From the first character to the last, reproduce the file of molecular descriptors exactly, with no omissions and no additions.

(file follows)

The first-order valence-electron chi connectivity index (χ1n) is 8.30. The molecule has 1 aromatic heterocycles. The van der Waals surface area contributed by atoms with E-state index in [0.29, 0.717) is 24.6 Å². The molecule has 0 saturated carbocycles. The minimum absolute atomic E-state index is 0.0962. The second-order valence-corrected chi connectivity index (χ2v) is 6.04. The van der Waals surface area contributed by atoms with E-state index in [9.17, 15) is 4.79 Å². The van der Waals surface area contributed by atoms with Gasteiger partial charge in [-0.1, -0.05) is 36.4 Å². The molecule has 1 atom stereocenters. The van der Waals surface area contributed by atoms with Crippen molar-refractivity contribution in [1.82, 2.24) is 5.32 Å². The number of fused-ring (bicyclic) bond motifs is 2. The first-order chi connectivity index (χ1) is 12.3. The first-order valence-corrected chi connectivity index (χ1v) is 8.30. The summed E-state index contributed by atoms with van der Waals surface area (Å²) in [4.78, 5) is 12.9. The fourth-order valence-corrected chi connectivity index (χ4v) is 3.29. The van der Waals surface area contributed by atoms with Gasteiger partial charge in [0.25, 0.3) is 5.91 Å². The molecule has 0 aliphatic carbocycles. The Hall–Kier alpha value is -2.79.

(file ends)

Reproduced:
The first-order valence-electron chi connectivity index (χ1n) is 8.30. The molecule has 1 aromatic heterocycles. The van der Waals surface area contributed by atoms with E-state index in [0.29, 0.717) is 24.6 Å². The molecule has 0 saturated carbocycles. The minimum absolute atomic E-state index is 0.0962. The second-order valence-corrected chi connectivity index (χ2v) is 6.04. The van der Waals surface area contributed by atoms with E-state index in [9.17, 15) is 4.79 Å². The van der Waals surface area contributed by atoms with Gasteiger partial charge in [-0.1, -0.05) is 36.4 Å². The molecule has 1 atom stereocenters. The van der Waals surface area contributed by atoms with Crippen molar-refractivity contribution in [1.82, 2.24) is 5.32 Å². The number of fused-ring (bicyclic) bond motifs is 2. The first-order chi connectivity index (χ1) is 12.3. The first-order valence-corrected chi connectivity index (χ1v) is 8.30. The summed E-state index contributed by atoms with van der Waals surface area (Å²) in [4.78, 5) is 12.9. The fourth-order valence-corrected chi connectivity index (χ4v) is 3.29. The van der Waals surface area contributed by atoms with Gasteiger partial charge in [0.25, 0.3) is 5.91 Å². The molecule has 0 aliphatic carbocycles. The Hall–Kier alpha value is -2.79.